I’m off on my summer holidays tomorrow – I’m headed back to Las Vegas and Utah for a mixture of hiking (to keep the pounds off) and restaurant crawling (to put them back on again). I may post a few pictures while I’m away, but I’m planning on spending most of the next fortnight well away from any computers.
In the meantime, I leave you with some pictures from Andrew’s Really Secret Event. Note the acronym – Andrew seemed awfully pleased about it, and it would be churlish not to draw your attention to it. This was a wine tasting on Coombe Hill in Buckinghamshire, which you may have noticed me tweeting from a couple of weeks back. Andrew Barrow, annoyingly good photographer, proprietor of Spittoon and a proper gent despite the tendency to humorous acronyms, marshalled a sundry group of bloggers (Eat Like A Girl, Simply Splendiferous, Supermarket Wine Reviews, Wine Sleuth, Cook Sister, Wine Woman and Song and Wine Passionista – all worth a click if your Friday becomes too much like hard work) and marched us up to the top of a hill. A very steep hill, not made any better by the fact that Andrew got lost on the way to the top – how do you get lost on the way to the top of a hill? – and ended up trailing a line of terrified bloggers through a dark and boggy wood, all of us convinced that he was about to turn on us with a shotgun and subject us to some sort of Shallow Grave-style performance art.
Happily for readers of food and wine blogs everywhere, we survived and made it to the top, where Andrew and a group of friends had set up gazebos, laid out a huge picnic, and, most importantly, prepared a blind tasting, courtesy of Nick from Bordeaux Uncovered. My favourite wine of the afternoon was the Champagne Barnaut Seconde-Collard Blanc de Noirs Brut NV, with a lovely toasty nose and a crazily low price, coming in at less than £20 a bottle.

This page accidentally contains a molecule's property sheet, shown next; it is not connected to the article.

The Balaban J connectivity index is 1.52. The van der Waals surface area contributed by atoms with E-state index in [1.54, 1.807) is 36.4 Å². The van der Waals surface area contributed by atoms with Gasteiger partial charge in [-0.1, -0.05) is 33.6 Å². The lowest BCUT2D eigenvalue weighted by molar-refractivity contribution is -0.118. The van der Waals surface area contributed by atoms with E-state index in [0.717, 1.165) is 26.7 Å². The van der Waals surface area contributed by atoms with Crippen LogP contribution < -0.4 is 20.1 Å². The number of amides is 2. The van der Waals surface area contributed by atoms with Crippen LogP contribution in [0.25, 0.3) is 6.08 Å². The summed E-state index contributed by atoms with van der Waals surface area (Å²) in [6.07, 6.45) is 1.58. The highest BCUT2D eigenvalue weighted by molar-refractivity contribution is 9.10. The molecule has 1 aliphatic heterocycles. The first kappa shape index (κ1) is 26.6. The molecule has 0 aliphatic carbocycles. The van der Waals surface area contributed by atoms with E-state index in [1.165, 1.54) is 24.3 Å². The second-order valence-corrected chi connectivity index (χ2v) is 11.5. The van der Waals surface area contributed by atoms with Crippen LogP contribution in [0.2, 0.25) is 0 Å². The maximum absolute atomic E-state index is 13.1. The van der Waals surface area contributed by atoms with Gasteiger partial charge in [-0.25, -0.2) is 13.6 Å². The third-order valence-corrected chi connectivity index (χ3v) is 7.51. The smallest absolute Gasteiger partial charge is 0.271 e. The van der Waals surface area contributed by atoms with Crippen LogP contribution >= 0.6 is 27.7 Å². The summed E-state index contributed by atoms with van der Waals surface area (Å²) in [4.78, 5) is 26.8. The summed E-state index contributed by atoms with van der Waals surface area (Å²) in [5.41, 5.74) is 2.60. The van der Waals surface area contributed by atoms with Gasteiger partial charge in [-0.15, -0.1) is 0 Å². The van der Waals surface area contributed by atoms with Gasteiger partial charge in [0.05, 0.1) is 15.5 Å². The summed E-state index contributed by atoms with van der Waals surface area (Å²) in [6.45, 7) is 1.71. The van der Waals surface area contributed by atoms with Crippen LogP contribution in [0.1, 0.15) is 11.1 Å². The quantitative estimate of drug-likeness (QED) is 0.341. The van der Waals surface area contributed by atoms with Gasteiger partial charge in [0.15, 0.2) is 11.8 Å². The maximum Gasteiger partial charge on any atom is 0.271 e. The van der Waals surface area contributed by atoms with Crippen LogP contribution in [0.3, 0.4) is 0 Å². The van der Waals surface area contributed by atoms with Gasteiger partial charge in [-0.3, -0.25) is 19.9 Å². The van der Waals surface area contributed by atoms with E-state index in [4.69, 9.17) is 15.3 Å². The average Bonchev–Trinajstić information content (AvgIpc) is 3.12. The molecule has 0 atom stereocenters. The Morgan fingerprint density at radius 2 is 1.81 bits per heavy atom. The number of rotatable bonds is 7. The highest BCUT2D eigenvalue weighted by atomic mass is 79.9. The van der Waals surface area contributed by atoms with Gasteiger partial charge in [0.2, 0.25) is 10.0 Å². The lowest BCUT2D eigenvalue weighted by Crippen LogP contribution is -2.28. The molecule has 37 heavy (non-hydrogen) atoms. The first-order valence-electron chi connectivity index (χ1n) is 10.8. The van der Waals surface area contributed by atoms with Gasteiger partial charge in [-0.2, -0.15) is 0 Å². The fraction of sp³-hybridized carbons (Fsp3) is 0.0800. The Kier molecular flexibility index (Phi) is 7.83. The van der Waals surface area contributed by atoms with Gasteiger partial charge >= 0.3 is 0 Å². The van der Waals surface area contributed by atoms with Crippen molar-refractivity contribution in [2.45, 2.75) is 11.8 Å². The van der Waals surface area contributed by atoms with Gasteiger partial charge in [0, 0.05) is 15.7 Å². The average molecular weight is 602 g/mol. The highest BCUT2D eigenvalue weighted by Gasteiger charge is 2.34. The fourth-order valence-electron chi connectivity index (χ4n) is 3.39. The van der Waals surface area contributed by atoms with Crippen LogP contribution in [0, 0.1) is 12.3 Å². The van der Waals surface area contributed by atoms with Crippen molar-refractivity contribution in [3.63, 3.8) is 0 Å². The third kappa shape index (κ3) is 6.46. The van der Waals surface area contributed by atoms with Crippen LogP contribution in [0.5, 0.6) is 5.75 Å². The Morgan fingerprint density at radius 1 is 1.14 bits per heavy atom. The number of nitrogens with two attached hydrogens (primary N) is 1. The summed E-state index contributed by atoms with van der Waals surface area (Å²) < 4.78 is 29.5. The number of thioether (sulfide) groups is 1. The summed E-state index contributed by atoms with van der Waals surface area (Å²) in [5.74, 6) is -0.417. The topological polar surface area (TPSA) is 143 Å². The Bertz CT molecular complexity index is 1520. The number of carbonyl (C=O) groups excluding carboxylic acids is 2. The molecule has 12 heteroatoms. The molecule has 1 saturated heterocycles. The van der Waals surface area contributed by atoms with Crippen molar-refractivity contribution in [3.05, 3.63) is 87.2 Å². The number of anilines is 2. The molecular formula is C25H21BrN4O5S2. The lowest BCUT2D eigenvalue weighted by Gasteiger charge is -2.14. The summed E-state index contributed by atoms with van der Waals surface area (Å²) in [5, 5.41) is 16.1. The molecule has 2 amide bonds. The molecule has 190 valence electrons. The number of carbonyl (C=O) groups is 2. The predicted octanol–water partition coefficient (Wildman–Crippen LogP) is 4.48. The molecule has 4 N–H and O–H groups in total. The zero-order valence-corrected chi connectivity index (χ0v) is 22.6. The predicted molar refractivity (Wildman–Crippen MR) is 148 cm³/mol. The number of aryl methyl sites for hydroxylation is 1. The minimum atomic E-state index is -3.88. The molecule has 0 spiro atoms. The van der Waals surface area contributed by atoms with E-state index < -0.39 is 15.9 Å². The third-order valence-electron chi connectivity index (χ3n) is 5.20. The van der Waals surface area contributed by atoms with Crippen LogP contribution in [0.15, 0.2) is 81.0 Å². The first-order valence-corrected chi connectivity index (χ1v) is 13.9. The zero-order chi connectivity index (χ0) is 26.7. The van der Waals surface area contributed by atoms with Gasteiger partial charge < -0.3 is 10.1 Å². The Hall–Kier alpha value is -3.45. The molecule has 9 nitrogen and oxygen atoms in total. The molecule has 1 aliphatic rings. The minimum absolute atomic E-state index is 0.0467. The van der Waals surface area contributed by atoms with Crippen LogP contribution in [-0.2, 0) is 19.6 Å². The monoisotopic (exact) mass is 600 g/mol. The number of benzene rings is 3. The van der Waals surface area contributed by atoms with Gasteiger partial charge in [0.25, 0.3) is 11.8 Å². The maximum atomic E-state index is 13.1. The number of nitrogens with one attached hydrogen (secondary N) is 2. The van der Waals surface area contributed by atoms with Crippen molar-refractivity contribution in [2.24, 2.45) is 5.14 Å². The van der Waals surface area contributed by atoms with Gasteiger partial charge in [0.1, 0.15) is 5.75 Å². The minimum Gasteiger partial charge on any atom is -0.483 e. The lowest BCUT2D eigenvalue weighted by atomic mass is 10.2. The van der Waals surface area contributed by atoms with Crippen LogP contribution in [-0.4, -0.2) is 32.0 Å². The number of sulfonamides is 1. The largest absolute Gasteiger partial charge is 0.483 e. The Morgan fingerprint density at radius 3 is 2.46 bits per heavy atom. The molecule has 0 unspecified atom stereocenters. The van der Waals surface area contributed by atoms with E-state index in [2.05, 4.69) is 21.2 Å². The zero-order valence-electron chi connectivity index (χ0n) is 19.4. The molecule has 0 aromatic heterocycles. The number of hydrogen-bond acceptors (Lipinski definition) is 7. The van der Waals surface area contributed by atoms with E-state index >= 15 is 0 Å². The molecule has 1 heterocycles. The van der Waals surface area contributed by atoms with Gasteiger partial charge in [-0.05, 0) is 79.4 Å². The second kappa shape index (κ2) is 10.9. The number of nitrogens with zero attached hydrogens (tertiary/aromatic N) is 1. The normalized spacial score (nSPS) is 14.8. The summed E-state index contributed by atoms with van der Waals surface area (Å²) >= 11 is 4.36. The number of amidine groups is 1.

A lovely afternoon, with some great company. Only one request, Andrew – next time you do one of these, can we please go somewhere with a toilet?
Secret restaurants will not be a new idea to you if you’re a London foodie – they may be a little more of a surprise if you’re not based in the capital. Over the last couple of years in particular, I’ve met more and more people running small, uncertified restaurants from their home dining rooms. You’ll hear them referred to as supper clubs, underground restaurants and secret restaurants; the usual procedure will involve you buying a ticket at one of these word-of-mouth places’ websites, and being emailed an address to turn up at the day before the meal. Many of the secret restaurant folk also write at the extremely extroverted end of the food bloggery spectrum. (You have a food blog either because you are a genteel introvert who wants an excuse to spend the day with a spatula and a keyboard, or because you love to share your sticky, greasy passion with as many people as you can. I like to feel I fall comfortably in the middle.)
The Secret Larder is one of these outfits operated by James Ramsden, a man with a smile and manner of the kindest, cockle-warmingest sort. (Check James’ website for details on the restaurant and bookings.) He wears an impeccable white apron, and has a heap of the kind of soft curls that are fun to ruffle on a ten-year-old. He has a brother, also radiating waves of loving-kindness – this family could start a cult – who was on waitering duty the night I visited; a sister also helps on other evenings and provided much of the artwork in the room we ate in.